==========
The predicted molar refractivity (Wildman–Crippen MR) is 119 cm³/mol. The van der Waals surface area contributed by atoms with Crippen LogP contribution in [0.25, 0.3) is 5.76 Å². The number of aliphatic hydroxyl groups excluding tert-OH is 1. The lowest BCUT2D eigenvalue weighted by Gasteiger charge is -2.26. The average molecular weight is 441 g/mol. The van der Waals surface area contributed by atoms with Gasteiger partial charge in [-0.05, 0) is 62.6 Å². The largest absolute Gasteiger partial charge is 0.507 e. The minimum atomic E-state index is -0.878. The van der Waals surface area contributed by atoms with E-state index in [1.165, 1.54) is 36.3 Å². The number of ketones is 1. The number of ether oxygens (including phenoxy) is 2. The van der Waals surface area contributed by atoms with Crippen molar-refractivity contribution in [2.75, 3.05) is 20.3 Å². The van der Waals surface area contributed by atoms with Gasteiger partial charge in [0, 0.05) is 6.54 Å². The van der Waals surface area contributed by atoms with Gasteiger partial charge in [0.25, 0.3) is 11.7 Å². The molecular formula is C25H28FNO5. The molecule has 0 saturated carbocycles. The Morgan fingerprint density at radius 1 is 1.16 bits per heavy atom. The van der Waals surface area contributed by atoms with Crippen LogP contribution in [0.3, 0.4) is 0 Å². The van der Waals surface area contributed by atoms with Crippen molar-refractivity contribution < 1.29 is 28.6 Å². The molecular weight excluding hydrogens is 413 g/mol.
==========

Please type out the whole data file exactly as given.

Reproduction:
The predicted molar refractivity (Wildman–Crippen MR) is 119 cm³/mol. The van der Waals surface area contributed by atoms with Crippen LogP contribution in [0.25, 0.3) is 5.76 Å². The number of aliphatic hydroxyl groups excluding tert-OH is 1. The lowest BCUT2D eigenvalue weighted by Gasteiger charge is -2.26. The average molecular weight is 441 g/mol. The van der Waals surface area contributed by atoms with Gasteiger partial charge in [-0.05, 0) is 62.6 Å². The largest absolute Gasteiger partial charge is 0.507 e. The minimum atomic E-state index is -0.878. The van der Waals surface area contributed by atoms with E-state index in [1.165, 1.54) is 36.3 Å². The number of ketones is 1. The number of ether oxygens (including phenoxy) is 2. The van der Waals surface area contributed by atoms with Crippen molar-refractivity contribution in [2.75, 3.05) is 20.3 Å². The van der Waals surface area contributed by atoms with Gasteiger partial charge in [0, 0.05) is 6.54 Å². The van der Waals surface area contributed by atoms with Gasteiger partial charge in [0.25, 0.3) is 11.7 Å². The molecular formula is C25H28FNO5. The molecule has 0 saturated carbocycles. The Morgan fingerprint density at radius 1 is 1.16 bits per heavy atom. The van der Waals surface area contributed by atoms with Crippen LogP contribution in [0.3, 0.4) is 0 Å². The van der Waals surface area contributed by atoms with Crippen molar-refractivity contribution < 1.29 is 28.6 Å². The molecular weight excluding hydrogens is 413 g/mol.